Every Valentines Day, Mother’s Day or other special time after that, he’d get me a single red rose. But he never remembered a card- not on birthdays, or any holiday.

So I started buying our cards. “This card means ‘I love you forever,’ ” I’d write and leave it for him by the coffee pot or on his pillow. We worked different hours, so more often than not he’d find it when I wasn’t home.

He started the custom of writing on the same card I’d given him and leaving it someplace for me to find.  Over the years, he wrote all kinds of little notes and simple poems next to, or across from, what I had written. Sometimes he’d just write “Love you always,” and sign his name.

Every time I bought a card, he’d write on it and give it back to me. Our kids thought it was funny. Our parents thought it was cheap.

But the last Valentine’s Day my mother was alive, she bought a card that said to “My Daughter” and she wrote “And Son” on it.

I knew she had finally gotten the point.

Valentines Day 2003 went badly. I had a full time job by then and I’d worked all day and didn’t even think about getting a card until I walked in the door. Too much was going on in life.

I knew I wouldn’t get my rose that year because my husband could no longer get out of bed. I entered the house – suddenly remembered the card- went to my briefcase and got a single sheet of paper from my reporter’s notebook and somehow found a red marker. I folded the paper in half.

“Happy Valentines Day Sweetie” I wrote on the front in the best script I could manage.

Inside, I drew a picture of a single red rose. It’s one of the few things I can actually draw.

When I handed it to him, he insisted on being helped to a sitting position so he could write on the card. By then it wasn’t easy to move him without causing pain.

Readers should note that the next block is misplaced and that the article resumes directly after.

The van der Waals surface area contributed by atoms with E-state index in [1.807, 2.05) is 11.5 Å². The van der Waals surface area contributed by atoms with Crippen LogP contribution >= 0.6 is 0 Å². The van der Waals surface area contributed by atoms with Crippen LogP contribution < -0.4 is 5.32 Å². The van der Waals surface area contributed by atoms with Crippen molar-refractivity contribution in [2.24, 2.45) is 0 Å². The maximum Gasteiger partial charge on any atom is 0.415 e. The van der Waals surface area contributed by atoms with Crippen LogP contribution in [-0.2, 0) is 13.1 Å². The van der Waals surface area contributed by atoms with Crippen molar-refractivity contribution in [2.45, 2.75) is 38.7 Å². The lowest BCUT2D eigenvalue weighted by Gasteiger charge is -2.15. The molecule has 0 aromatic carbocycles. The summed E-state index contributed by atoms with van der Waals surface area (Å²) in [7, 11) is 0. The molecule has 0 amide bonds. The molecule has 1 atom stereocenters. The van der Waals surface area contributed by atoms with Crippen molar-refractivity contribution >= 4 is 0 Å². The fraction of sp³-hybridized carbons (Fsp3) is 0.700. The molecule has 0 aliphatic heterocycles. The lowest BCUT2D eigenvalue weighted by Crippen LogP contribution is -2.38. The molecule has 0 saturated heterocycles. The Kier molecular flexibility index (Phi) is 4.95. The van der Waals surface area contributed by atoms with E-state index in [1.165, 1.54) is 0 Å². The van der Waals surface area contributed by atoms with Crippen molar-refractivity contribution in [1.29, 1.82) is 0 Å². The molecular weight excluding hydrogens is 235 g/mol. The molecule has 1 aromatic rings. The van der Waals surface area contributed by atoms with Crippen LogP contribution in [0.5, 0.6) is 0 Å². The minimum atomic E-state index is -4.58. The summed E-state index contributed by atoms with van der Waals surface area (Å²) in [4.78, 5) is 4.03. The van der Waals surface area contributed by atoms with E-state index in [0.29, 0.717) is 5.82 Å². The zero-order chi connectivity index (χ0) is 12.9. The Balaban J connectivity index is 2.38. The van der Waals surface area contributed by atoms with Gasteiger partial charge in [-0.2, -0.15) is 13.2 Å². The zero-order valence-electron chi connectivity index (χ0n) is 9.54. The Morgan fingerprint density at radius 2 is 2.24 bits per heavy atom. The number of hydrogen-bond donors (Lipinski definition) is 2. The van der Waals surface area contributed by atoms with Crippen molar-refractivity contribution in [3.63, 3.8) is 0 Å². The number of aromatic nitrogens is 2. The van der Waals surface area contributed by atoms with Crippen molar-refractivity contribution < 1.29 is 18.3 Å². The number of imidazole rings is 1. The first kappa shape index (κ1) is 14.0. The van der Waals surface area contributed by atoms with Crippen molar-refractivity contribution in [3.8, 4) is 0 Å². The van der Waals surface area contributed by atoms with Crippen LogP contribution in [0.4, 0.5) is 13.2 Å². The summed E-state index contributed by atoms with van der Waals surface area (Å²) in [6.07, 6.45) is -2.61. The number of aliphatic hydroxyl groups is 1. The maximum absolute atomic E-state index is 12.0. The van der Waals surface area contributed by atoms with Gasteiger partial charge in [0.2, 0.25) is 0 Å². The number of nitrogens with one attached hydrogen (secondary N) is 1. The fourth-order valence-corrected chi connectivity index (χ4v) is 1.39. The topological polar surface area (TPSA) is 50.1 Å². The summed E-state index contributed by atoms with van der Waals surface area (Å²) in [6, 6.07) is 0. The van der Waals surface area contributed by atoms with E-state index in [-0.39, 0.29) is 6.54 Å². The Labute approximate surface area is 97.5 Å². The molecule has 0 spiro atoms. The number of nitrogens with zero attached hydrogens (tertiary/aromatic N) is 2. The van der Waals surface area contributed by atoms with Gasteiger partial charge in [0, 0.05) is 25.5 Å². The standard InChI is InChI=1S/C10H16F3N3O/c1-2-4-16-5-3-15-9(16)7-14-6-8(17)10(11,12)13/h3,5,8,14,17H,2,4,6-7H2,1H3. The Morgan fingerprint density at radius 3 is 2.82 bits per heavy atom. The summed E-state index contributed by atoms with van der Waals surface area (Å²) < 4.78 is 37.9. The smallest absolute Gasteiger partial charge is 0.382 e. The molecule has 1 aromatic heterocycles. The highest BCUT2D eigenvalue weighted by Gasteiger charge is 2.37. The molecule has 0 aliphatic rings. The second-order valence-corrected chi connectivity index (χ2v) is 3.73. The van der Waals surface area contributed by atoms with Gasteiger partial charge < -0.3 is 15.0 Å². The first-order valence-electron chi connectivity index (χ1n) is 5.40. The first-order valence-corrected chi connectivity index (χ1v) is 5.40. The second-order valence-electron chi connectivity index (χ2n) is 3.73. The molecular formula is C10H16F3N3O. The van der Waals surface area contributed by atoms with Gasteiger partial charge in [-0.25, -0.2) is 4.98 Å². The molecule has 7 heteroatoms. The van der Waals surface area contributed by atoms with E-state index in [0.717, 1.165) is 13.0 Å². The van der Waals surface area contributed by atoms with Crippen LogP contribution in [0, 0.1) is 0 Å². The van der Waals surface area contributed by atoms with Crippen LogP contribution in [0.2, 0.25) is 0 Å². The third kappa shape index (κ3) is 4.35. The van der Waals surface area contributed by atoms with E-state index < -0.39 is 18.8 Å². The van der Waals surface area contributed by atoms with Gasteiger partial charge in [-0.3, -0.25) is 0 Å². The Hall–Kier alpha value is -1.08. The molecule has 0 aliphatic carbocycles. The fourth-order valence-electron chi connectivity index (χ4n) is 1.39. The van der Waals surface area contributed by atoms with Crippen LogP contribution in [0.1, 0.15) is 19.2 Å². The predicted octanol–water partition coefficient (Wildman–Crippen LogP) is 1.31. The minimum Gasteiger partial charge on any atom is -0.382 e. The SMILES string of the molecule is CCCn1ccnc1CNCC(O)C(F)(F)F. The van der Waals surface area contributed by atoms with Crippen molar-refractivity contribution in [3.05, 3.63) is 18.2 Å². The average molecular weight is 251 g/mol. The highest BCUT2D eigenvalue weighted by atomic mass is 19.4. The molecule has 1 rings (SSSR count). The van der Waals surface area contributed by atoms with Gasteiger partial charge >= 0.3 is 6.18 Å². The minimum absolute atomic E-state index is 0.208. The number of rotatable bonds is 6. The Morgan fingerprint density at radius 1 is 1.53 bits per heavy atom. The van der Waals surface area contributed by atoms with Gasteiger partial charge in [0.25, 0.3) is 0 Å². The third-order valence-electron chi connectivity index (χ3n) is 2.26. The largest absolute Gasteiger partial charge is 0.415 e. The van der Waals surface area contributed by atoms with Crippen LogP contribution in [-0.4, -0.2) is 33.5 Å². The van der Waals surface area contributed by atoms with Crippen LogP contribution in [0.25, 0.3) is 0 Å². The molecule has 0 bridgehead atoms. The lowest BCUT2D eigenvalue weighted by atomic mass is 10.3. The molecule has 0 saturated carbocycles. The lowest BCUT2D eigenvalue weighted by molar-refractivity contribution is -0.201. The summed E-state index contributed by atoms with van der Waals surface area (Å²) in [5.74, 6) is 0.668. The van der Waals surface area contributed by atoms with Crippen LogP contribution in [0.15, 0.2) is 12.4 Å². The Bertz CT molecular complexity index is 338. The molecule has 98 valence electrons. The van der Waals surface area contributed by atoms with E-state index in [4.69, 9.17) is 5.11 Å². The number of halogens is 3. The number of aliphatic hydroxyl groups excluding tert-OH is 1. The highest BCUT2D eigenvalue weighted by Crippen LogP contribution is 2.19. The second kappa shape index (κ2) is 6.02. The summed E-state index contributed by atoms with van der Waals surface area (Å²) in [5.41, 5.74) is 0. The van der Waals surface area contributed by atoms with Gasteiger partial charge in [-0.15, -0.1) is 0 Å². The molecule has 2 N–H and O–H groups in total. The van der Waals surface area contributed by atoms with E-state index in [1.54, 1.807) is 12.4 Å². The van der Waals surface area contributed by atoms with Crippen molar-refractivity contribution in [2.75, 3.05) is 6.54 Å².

“Me 2” was all he could write before he dropped the pen and lay back against the pillows. Even that little bit had taken a whole lot of energy.

The next day, I stopped at the florist and got the most beautiful red rose she had and one of those inch-long cards that florists put in their bouquets. On it, I wrote simply: “Always.”

Valentine’s Day was over. Maybe the florist had over-ordered. She gave it to me free.

I thought of the $3 rose he had bought back in the day when $3 had meant so, so much more.

My Valentine’s Day rose sat in its small green vase next to his bed long after it had died. The petals gradually fell off, yet no one removed them, or threw out the naked stem.

My sweetheart died the next month, and on the table next to his bed, with several now-blackened rose petals, under bottles of pain medications and half-filled water glasses with bendy-straws, was the water-stained card.

“Always,” it read.

I put it in my purse without looking at it closely.

Days later, after his death, I took it out and held it to my cheek. As I went to return it to my wallet where it still resides, now too faded to read, I noticed on the back that it said, “Me 2.”

How he had written it, I’ll never know.   

*Tell your dear ones you love them today.